“We had a plan to take market capitalisations to at least 65% of GDP, but for this we need to list larger companies and see a thriving robust capital market. We have said we will provide those companies 50% reduction of taxes and other concessions for three years. This is also to broad base the capital market inclusion in Sri Lanka and this will not happen unless there is some incentive provided.
“The Government is giving you an opportunity to be part of the capital formation of this country. We also want to see new businesses being formed, which is why there are concessionary Rs. 500,000 loans being given. We also want import substitution industries to grow. So we have put in place policies that will support different sides of the economy,” Cabraal said.
He also touched on the potential for Sri Lanka to be positioned as a financial hub and echoed Budget proposals to present to the parliament to take the Port City investment to the next step.
“Growth momentum will be sustained by the private sector. We also have a large number of Government projects that are being implemented very slowly and initial assessment shows there are 289 projects that are worth more than Rs. 1 billion, collectively Rs. 5 trillion. Many of them are stalled because there are constraints that have inhibited the growth structure, but we will address and complete projects fast.”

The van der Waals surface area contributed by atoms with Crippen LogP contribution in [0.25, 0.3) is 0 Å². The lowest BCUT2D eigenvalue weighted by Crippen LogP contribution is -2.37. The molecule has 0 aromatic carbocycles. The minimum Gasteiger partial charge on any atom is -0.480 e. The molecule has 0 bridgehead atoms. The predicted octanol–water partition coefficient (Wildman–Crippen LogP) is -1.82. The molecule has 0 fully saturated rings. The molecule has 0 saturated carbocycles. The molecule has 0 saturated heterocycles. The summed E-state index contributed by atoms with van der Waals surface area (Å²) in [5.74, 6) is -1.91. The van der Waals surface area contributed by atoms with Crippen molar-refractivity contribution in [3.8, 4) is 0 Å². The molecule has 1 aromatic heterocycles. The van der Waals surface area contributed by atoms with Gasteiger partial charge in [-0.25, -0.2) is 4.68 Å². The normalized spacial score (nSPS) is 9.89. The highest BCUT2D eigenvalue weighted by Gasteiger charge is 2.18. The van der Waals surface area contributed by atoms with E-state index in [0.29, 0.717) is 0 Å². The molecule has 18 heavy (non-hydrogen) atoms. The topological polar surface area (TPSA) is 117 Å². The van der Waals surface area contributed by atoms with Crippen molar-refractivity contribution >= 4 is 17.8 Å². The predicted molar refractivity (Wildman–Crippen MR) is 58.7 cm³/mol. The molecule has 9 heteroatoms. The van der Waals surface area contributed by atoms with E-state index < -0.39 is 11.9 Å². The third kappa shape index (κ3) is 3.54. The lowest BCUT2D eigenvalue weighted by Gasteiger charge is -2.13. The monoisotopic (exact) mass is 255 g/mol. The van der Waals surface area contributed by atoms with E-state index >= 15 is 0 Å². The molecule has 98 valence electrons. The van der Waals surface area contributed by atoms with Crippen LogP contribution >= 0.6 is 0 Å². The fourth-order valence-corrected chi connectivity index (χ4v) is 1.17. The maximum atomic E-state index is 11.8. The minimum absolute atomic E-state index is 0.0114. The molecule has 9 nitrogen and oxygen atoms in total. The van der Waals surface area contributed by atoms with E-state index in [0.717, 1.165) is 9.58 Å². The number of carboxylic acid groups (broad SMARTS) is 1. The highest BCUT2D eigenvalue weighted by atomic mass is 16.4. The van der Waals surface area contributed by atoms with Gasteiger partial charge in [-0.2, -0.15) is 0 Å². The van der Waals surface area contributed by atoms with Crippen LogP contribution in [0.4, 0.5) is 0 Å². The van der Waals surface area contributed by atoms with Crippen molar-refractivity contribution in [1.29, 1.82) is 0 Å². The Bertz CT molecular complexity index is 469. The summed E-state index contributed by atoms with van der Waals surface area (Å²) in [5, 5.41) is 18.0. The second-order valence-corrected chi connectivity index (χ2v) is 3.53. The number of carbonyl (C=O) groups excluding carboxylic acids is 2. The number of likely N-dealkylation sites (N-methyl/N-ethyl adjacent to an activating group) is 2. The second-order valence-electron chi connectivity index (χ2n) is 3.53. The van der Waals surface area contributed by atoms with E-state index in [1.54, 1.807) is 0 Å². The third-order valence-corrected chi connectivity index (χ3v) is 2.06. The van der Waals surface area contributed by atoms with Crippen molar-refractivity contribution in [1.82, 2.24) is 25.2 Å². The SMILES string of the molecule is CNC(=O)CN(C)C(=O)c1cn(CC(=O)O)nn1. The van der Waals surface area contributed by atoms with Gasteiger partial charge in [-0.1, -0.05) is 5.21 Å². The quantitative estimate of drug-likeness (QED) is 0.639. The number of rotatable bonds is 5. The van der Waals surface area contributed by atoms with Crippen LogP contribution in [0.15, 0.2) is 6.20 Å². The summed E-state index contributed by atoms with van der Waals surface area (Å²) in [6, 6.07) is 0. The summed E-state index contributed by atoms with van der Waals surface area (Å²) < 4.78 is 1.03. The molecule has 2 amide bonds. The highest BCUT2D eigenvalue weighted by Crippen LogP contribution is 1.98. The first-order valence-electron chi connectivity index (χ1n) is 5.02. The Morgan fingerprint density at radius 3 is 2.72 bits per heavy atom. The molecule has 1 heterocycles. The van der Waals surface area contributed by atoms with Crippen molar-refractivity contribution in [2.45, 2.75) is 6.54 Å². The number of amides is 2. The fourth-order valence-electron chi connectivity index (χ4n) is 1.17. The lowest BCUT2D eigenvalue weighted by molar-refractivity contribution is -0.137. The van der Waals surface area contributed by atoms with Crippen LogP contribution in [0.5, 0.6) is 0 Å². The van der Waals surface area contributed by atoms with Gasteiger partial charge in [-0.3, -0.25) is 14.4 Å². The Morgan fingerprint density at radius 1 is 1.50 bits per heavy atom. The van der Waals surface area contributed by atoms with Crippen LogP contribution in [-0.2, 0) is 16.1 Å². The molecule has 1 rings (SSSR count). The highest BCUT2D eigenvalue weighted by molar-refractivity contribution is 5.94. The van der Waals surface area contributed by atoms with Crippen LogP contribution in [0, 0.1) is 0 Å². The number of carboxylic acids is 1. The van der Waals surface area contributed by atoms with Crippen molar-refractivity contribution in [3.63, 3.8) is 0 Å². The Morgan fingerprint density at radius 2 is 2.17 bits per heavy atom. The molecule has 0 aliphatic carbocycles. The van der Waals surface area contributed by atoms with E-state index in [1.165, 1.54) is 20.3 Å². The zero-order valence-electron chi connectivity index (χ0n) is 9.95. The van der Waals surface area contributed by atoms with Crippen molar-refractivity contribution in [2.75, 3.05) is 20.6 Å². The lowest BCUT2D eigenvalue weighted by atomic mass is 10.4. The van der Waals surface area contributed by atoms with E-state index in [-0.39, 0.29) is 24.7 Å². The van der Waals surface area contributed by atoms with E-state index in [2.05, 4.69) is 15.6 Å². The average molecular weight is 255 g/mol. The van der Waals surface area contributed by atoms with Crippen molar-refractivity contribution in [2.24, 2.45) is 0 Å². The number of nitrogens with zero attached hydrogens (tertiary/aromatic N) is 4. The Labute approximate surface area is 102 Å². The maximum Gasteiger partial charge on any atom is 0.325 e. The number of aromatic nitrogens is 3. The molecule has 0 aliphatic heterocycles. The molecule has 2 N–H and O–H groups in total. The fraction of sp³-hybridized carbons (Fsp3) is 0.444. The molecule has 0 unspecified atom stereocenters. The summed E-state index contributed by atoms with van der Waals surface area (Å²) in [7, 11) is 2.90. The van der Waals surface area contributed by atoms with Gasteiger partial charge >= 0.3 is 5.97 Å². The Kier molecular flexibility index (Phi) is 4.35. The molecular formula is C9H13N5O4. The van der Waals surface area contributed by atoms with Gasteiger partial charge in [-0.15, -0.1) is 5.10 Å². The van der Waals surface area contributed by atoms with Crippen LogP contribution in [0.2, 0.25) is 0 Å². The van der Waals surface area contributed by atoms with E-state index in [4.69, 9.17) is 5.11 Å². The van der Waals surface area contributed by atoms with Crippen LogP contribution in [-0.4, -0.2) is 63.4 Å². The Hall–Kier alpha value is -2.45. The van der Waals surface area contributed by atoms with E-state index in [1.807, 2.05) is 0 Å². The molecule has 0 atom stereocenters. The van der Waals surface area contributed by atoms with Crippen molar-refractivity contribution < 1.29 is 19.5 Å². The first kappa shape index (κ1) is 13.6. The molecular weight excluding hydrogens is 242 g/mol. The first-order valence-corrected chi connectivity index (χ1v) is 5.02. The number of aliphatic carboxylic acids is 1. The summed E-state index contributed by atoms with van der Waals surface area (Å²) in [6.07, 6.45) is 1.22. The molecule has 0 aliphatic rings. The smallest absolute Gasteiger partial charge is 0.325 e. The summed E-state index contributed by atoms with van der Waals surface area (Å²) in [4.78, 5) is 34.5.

He also said the Government would take steps to counter currency depreciation and maintain low interest rates in the medium-term. Cabraal stressed that this would keep the deficit in check and assist businesses to operate in a relatively stable environment, despite the challenges posed by COVID-19.
“In any budget situation the macro-fundamentals need to be addressed carefully. Even though the deficit is high, our borrowing will be local and non-revenue sources, and foreign borrowings will be much lower.
“Foreign debt needs to be brought down to about 40% of deficit financing. We need to give incentives to businesses, create new opportunities, and we want ongoing projects sustained and invite FDIs. On the latter, we will create pockets for these FDIs to come in via the capital market and other manufacturing opportunities.”
“We also want to see banks play a key role. In the future, we will expect more from them; to play a development role and keep the financial system stable. We have re-introduced a consolidation measure and this is another area where banks can play a role,” he said.